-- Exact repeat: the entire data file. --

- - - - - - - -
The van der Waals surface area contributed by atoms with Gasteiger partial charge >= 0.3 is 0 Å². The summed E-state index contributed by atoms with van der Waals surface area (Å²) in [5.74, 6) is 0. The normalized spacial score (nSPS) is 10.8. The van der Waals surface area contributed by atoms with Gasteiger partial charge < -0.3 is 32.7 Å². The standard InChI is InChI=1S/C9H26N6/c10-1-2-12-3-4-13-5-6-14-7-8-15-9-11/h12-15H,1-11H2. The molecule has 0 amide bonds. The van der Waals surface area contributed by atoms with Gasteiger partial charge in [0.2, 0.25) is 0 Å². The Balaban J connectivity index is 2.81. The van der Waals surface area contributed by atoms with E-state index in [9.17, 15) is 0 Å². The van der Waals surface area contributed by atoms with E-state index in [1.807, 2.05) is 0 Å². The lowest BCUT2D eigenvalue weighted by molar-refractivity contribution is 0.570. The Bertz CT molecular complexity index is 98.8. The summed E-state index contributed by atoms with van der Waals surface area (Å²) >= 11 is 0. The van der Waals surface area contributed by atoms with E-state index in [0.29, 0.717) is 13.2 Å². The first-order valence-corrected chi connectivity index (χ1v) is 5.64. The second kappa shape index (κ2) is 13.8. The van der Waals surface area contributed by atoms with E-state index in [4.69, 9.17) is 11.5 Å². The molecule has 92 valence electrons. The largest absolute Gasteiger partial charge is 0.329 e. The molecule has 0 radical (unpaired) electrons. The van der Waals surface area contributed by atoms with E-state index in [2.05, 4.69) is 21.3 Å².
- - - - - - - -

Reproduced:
The van der Waals surface area contributed by atoms with Gasteiger partial charge >= 0.3 is 0 Å². The summed E-state index contributed by atoms with van der Waals surface area (Å²) in [5.74, 6) is 0. The normalized spacial score (nSPS) is 10.8. The van der Waals surface area contributed by atoms with Gasteiger partial charge < -0.3 is 32.7 Å². The standard InChI is InChI=1S/C9H26N6/c10-1-2-12-3-4-13-5-6-14-7-8-15-9-11/h12-15H,1-11H2. The molecule has 0 amide bonds. The van der Waals surface area contributed by atoms with Gasteiger partial charge in [0.2, 0.25) is 0 Å². The Balaban J connectivity index is 2.81. The van der Waals surface area contributed by atoms with E-state index in [9.17, 15) is 0 Å². The van der Waals surface area contributed by atoms with E-state index in [1.807, 2.05) is 0 Å². The lowest BCUT2D eigenvalue weighted by molar-refractivity contribution is 0.570. The Bertz CT molecular complexity index is 98.8. The summed E-state index contributed by atoms with van der Waals surface area (Å²) >= 11 is 0. The van der Waals surface area contributed by atoms with E-state index in [0.29, 0.717) is 13.2 Å². The first-order valence-corrected chi connectivity index (χ1v) is 5.64. The second kappa shape index (κ2) is 13.8. The van der Waals surface area contributed by atoms with E-state index in [4.69, 9.17) is 11.5 Å². The molecule has 92 valence electrons. The largest absolute Gasteiger partial charge is 0.329 e. The molecule has 0 radical (unpaired) electrons. The van der Waals surface area contributed by atoms with E-state index in [2.05, 4.69) is 21.3 Å².